adversaries -- adversary's planning? you're not buying weapons for taiwan. but i'm curious whether you think there are ways that jointly the u.s. and taiwan can think about new systems, not the traditional hardware that we've had, you know, going through the taiwan straights and standing on our show but things that speak to the ability to deter this very advanced adversary? >> yeah, thanks, david. certainly taiwan is currently under pressure as you read about and we've seen over the past number of months and you could argue years. recently, we've seen extensive maritime pressure. we've seen air pressures or pressures in the air domain, certainly in the cyber domain, undersea, on the sea, above the sea of the that's a pretty tough neighborhood. and we execute our responsibility. we talk to taiwan about
capabilities that we think will be beneficial. that said, they get to choose. and because there are numbers of challenges, they're going to have to figure out how to decide which of knows capabilities they want to invest in. and with the help of the defense industry, we hope to put those capabilities in their hands so that they can ultimately defend themselves in accordance with the taiwan relations act. david: so we'll come back again to china. but i want to turn to general richardson and ask about a part of the challenge in the western hemisphere in the countries that are in your a.o.r. that is very hard to get your arms around but seems central to their security issues, and that's corruption. of which narciso trafficking is the most -- narco traffic something the most visible part.
but sometimes you look at these countries and worry that they're being eaten from inside out. you're a combatant commander. you don't run a drug enforcement agency. but are there ways that you can help these countries deal with corruption problems that really do seem in some cases to erode the integrity of the state institutions? >> that's a real good question and i'm happy to balk it. i think what the transnational criminal organizations and this problem in the western hemisphere creates the wedge for corruption, poverty, crime, all of those things to flourish. and it allows a great opportunity for our competitors to come in and capitalize upon that. so i mentioned covid before. and then you add this on top of it. the $90 billion business that
these transnational criminal organizations are involved in. and it's very serious. the impact in the united states is 100,000 deaths a year. so we are being impacted by in as well. and so make no mistake. it affects all of us and back to my point about the shared neighborhood and the proximity matters, it absolutely matters. i'm very proud of the organization that south com has underneath it, joint interagency task force south, jiata for short, out of key west and i'm sure many of you know about that organization but the fact that -- in my mind is -- as obviously a best practice, 16 law enforcement agencies are within that command, 22 partner nations. as i talked about earlier about the exercises and working with our partner nations and making
them stronger, training them to do, help themselves, is that we think that we can see about 10% of the entire problem. and within that 10%, our partner nations are about 60% conducting their own actions. so we help with detection and monitoring and actionable information that with those partner nations that are with our jiata south and our law enforcement agencies, that that is -- that's a good news story. and the fact that we can share that actionable information in order for them to do their own interdictions is really tremendous. tremendous. but it's a big problem as i said. we think we're only getting after about 10% of the problem. and generally what comes in the -- what's in the south com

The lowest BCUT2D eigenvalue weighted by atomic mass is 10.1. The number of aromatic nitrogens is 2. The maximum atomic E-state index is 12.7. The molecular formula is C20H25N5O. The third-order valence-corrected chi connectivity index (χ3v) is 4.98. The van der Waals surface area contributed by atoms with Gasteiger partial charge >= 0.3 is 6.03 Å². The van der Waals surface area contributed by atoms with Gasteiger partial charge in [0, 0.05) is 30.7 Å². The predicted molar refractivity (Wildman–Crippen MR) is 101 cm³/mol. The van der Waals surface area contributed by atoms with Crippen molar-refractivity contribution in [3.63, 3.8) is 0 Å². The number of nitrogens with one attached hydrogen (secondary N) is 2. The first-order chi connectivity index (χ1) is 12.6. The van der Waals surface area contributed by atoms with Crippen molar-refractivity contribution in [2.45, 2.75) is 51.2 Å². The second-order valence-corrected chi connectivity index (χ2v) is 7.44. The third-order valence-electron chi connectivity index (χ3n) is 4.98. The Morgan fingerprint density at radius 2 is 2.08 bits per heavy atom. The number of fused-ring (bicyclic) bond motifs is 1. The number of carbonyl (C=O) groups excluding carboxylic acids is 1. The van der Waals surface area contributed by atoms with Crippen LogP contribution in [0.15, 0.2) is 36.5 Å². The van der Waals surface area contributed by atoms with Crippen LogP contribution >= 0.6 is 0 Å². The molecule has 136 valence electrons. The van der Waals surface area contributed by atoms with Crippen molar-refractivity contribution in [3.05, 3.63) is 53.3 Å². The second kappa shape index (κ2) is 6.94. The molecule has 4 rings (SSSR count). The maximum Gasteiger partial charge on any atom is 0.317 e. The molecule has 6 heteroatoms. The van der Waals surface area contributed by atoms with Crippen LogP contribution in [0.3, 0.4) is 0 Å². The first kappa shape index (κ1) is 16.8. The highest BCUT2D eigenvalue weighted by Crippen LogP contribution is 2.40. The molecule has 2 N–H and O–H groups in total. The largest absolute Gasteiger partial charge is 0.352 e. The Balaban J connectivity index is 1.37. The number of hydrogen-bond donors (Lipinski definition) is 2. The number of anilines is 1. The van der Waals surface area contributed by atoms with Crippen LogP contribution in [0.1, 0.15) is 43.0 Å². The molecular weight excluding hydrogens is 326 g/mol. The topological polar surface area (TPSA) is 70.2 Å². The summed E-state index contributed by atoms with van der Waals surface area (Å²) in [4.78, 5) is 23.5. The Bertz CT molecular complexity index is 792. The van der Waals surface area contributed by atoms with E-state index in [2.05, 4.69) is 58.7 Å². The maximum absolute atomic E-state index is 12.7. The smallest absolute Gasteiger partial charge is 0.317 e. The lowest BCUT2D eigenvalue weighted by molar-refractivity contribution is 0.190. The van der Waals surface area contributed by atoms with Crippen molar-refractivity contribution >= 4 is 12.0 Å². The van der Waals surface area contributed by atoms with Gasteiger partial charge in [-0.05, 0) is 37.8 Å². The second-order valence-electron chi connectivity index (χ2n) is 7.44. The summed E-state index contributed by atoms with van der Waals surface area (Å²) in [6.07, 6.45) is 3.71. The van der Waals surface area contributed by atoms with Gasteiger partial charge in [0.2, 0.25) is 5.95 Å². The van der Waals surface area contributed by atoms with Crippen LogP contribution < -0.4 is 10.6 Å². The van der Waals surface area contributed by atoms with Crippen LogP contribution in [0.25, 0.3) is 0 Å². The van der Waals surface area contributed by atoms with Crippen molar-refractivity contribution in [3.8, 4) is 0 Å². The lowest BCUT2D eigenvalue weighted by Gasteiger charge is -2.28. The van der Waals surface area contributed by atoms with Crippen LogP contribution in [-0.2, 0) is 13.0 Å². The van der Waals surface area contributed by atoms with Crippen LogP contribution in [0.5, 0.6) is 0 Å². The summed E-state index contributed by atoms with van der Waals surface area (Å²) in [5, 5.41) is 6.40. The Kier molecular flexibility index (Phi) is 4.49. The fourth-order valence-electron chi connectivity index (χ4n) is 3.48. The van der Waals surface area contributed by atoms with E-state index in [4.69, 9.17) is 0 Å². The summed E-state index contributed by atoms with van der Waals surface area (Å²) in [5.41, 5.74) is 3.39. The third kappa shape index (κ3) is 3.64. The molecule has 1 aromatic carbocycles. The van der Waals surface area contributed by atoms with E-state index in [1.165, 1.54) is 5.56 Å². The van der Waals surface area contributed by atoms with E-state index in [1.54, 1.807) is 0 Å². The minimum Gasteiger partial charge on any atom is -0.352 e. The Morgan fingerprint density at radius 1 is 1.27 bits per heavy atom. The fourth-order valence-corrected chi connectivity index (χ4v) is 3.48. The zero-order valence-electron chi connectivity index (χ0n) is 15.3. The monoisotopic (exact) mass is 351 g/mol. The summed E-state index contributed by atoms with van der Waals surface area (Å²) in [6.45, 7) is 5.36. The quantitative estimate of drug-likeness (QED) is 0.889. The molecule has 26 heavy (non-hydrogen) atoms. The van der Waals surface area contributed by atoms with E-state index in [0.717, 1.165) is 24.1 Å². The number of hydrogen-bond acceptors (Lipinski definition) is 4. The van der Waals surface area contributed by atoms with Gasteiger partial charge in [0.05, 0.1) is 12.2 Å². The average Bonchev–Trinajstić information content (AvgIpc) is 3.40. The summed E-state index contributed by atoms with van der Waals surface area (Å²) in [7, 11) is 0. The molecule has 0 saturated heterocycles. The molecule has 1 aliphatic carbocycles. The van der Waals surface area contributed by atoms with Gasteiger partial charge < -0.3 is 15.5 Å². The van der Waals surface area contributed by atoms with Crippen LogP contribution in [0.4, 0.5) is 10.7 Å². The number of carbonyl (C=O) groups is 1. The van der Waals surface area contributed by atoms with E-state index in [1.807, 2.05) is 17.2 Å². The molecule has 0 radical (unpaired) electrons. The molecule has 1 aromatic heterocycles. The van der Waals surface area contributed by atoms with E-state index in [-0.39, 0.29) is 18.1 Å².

a.o.r. ends up in our -- in our homeland. and so i think quite honestly, we have to continue to take that very seriously, continue to work with our partner nations. the capabilities that i need and my command to be able to see obviously is very important. and so we use very non-standard in some cases because of the ability to not get enough. we use a lot of non-standard ways of being able to hide the information and use the information and use it as actionable information. david: we've gotten some good questions from our audience from all over. i don't know where they come from. but they're on my screen suspect i'm going to ask one of them to dr. imboden because it gets us to an area that's urgently important. but we haven't talked about enough. the question is given its proximity to russia and threats to ukraine, how can we be more strongly encouraged germany to
take a bigger role in maintaining global security? and i'm going to add a little add-on to that question. how would you rate the biden administration's efforts over these recent weeks to deal with this very menacing russian threat on the ukrainian border? >> well, putting professor mode on and give him a grade it would be incomplete. but not trending too well. and i worry in some ways that the biden administration is playing catch-up there. but i was, you know, critical at the time of the decision to waive the nordstream two sanctions and understand the strategic bet that they were trying to make which is if we give germany a pass on this because most of the pipeline is built maybe germany will play ball with us in other areas but it seems to no have the not cultivated any more good will or cooperation from the germans and has sent a sign of weakness and